Eckfeldt says having lots options prevents him skipping a workout if his schedule changes.
“I always either have an in-room workout I can do, or something I can do outside, so I’ll bring running shoes, an exercise band and things I know I can do anywhere,” he says.
Bruce Eckfeldt (right) and Matt Schwartz, CEO of executive search firm MJS, working out at a crossfit box in Bangkok, Thailand (Credit: Bruce Eckfeldt)
Easy does it
Not everyone is trying to stay fit for specific challenges like marathons or Ironman events. For someone like Diebel, staying healthy is about building it into her regular travel routine. Before a long flight, she gets in a good workout and switches to her destination time zone, even if it means setting her alarm to wake her up while in the air. Even small things – like avoiding typical airport food – make a big difference, she says.
“I travel to and from LAX [Los Angeles’ largest airport] up to four times a month. If I’m travelling from terminal six, there is a juice bar that I love where I buy kombucha, probiotics, healthy food and bring it on the plane. If I’m leaving from terminal four, there is a vegan restaurant I adore”.
Once at her destination, her schedule allows little time to exercise. One solution for this is a 20-minute breathing meditation every morning in her hotel room. She also opts for hotels that provide saunas and massage – things she would try and incorporate in to her routine at home. And if she has time, she tries to walk to meetings to get her heart rate up, which also lets her see a bit of the city she’s in.
The demand for health-conscious travel has created opportunities for entrepreneurs like Brian Chappon.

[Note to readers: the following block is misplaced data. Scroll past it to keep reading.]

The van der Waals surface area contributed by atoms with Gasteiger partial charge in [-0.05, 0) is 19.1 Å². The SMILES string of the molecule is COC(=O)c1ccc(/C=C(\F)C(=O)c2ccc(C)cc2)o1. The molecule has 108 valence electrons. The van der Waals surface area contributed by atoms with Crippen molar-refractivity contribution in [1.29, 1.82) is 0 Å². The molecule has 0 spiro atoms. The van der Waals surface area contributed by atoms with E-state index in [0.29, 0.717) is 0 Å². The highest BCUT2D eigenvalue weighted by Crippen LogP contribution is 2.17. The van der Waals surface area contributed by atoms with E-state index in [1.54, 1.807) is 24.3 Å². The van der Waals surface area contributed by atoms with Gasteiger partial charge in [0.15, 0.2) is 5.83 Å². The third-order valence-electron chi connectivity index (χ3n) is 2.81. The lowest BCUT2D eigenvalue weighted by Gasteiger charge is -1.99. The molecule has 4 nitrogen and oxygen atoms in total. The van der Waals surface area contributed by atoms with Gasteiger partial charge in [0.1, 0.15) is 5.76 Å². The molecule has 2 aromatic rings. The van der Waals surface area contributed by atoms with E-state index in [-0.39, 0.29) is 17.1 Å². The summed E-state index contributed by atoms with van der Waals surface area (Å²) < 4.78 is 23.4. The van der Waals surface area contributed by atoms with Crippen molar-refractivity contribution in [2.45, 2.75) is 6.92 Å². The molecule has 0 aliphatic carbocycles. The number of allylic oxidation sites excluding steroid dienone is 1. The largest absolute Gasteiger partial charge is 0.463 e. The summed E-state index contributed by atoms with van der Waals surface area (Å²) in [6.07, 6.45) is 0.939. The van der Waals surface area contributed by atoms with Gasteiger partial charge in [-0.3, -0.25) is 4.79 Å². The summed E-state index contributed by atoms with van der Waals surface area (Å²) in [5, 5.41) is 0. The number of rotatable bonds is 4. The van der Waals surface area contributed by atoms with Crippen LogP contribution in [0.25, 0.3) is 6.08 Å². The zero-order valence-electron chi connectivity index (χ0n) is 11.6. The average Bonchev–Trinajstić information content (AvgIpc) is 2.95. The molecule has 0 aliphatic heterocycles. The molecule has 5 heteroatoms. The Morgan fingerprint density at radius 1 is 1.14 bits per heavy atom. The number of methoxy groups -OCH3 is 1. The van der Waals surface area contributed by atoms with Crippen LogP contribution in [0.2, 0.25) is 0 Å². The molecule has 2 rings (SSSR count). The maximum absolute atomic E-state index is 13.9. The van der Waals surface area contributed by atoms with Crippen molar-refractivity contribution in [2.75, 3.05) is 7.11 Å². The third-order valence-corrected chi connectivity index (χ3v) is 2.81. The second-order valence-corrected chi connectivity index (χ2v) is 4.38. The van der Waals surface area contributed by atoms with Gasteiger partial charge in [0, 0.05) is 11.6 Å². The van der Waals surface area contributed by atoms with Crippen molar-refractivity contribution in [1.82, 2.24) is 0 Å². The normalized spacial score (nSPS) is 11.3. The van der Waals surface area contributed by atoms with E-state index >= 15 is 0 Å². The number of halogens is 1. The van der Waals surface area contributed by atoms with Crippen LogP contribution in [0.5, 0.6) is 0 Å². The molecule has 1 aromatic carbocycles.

A business traveller for 15 years, he made the mistake one year of hopping on a plane straight after running a marathon in Dubai.
“I got a DVT [deep vein thrombosis] in my calf. I was sitting in the Dubai airport thinking, ‘OK, this isn’t good’,” says Chappon. Chappon’s sister, a nurse, diagnosed his condition quickly, and friends took him to a local hospital for treatment.
FlyFit cofounders Brian Chappon and Lauren Perkins want travellers to trade the airport bar for a yoga studio (Credit: FlyFit)
The ordeal made him ask: why aren’t there spaces in airports for those with health and well-being in mind?
This question eventually led him to launch Flyfit, a start-up which creates airport “wellness studios” – in other words, lounges designed for fitness-conscious travellers. His venture is scheduled to launch this year at Heathrow, with plans to open in US airports next year.
He says he has seen growing demand for healthy food options and spaces to sweat in rather than sit and drink champagne – in one poll, he asked hundreds of travellers and found 70% said they would use a wellness facility if it existed at an airport they used regularly.
Though they cost visitors £45 ($60) per visit, he says his studios are designed for healthy living rather than luxury, with showers, juice bars, workout spaces, exercise bikes, meditation pods and live yoga classes.